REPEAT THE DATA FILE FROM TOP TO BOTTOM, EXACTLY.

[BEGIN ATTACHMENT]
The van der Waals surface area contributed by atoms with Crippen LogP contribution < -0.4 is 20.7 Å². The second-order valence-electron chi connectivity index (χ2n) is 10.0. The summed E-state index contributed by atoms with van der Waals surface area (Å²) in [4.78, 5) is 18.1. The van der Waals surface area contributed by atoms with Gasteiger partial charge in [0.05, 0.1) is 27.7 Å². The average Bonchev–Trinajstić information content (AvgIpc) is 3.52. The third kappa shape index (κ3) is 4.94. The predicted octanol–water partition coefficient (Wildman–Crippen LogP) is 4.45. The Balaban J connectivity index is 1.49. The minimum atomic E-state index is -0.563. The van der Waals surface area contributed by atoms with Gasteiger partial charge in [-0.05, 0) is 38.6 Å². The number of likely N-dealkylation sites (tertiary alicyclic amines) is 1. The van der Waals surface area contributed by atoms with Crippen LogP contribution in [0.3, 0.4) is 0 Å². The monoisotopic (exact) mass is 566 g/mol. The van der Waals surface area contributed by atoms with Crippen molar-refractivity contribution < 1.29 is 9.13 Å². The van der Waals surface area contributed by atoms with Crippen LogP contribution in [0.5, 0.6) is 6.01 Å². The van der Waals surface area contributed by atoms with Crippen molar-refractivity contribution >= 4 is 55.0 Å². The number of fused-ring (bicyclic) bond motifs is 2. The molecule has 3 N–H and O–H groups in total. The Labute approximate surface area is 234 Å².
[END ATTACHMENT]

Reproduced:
The van der Waals surface area contributed by atoms with Crippen LogP contribution < -0.4 is 20.7 Å². The second-order valence-electron chi connectivity index (χ2n) is 10.0. The summed E-state index contributed by atoms with van der Waals surface area (Å²) in [4.78, 5) is 18.1. The van der Waals surface area contributed by atoms with Gasteiger partial charge in [0.05, 0.1) is 27.7 Å². The average Bonchev–Trinajstić information content (AvgIpc) is 3.52. The third kappa shape index (κ3) is 4.94. The predicted octanol–water partition coefficient (Wildman–Crippen LogP) is 4.45. The Balaban J connectivity index is 1.49. The minimum atomic E-state index is -0.563. The van der Waals surface area contributed by atoms with Gasteiger partial charge in [-0.05, 0) is 38.6 Å². The number of likely N-dealkylation sites (tertiary alicyclic amines) is 1. The van der Waals surface area contributed by atoms with Crippen LogP contribution in [0.3, 0.4) is 0 Å². The monoisotopic (exact) mass is 566 g/mol. The van der Waals surface area contributed by atoms with Crippen molar-refractivity contribution < 1.29 is 9.13 Å². The van der Waals surface area contributed by atoms with Crippen LogP contribution in [0.5, 0.6) is 6.01 Å². The van der Waals surface area contributed by atoms with Crippen molar-refractivity contribution >= 4 is 55.0 Å². The number of fused-ring (bicyclic) bond motifs is 2. The molecule has 3 N–H and O–H groups in total. The Labute approximate surface area is 234 Å².